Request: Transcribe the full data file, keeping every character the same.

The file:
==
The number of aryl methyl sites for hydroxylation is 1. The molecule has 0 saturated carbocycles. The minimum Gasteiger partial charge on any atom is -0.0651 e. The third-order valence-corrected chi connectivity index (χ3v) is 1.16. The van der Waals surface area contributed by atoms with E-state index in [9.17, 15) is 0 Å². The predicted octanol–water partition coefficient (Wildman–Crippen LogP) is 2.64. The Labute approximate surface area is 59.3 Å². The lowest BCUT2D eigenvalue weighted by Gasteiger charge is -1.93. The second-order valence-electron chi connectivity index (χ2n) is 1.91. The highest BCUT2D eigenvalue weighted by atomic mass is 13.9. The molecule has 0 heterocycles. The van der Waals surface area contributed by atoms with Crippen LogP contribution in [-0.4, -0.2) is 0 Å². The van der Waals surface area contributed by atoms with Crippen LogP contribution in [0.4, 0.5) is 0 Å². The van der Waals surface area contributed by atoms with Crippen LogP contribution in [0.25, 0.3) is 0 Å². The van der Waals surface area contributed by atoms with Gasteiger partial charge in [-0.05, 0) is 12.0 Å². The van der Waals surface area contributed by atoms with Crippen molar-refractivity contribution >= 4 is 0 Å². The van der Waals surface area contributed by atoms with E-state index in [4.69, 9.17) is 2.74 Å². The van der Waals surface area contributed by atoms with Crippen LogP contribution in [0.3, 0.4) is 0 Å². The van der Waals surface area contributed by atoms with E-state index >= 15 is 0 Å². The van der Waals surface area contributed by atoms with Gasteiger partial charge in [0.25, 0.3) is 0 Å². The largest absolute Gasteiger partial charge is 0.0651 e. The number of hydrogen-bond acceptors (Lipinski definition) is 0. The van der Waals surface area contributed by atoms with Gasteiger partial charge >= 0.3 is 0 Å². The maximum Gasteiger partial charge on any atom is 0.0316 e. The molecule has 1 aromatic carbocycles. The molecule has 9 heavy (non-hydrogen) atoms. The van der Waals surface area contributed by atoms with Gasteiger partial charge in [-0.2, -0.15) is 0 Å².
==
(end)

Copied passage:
The number of aryl methyl sites for hydroxylation is 1. The molecule has 0 saturated carbocycles. The minimum Gasteiger partial charge on any atom is -0.0651 e. The third-order valence-corrected chi connectivity index (χ3v) is 1.16. The van der Waals surface area contributed by atoms with E-state index in [9.17, 15) is 0 Å². The predicted octanol–water partition coefficient (Wildman–Crippen LogP) is 2.64. The Labute approximate surface area is 59.3 Å². The lowest BCUT2D eigenvalue weighted by Gasteiger charge is -1.93. The second-order valence-electron chi connectivity index (χ2n) is 1.91. The highest BCUT2D eigenvalue weighted by atomic mass is 13.9. The molecule has 0 heterocycles. The van der Waals surface area contributed by atoms with Crippen LogP contribution in [-0.4, -0.2) is 0 Å². The van der Waals surface area contributed by atoms with Crippen LogP contribution in [0.4, 0.5) is 0 Å². The van der Waals surface area contributed by atoms with Crippen LogP contribution in [0.25, 0.3) is 0 Å². The van der Waals surface area contributed by atoms with Gasteiger partial charge in [-0.05, 0) is 12.0 Å². The van der Waals surface area contributed by atoms with Crippen molar-refractivity contribution >= 4 is 0 Å². The van der Waals surface area contributed by atoms with E-state index in [4.69, 9.17) is 2.74 Å². The van der Waals surface area contributed by atoms with Crippen LogP contribution in [0.3, 0.4) is 0 Å². The van der Waals surface area contributed by atoms with E-state index >= 15 is 0 Å². The van der Waals surface area contributed by atoms with Gasteiger partial charge in [0.25, 0.3) is 0 Å². The largest absolute Gasteiger partial charge is 0.0651 e. The number of hydrogen-bond acceptors (Lipinski definition) is 0. The van der Waals surface area contributed by atoms with Gasteiger partial charge >= 0.3 is 0 Å². The maximum Gasteiger partial charge on any atom is 0.0316 e. The molecule has 1 aromatic carbocycles. The molecule has 9 heavy (non-hydrogen) atoms. The van der Waals surface area contributed by atoms with Gasteiger partial charge in [-0.2, -0.15) is 0 Å².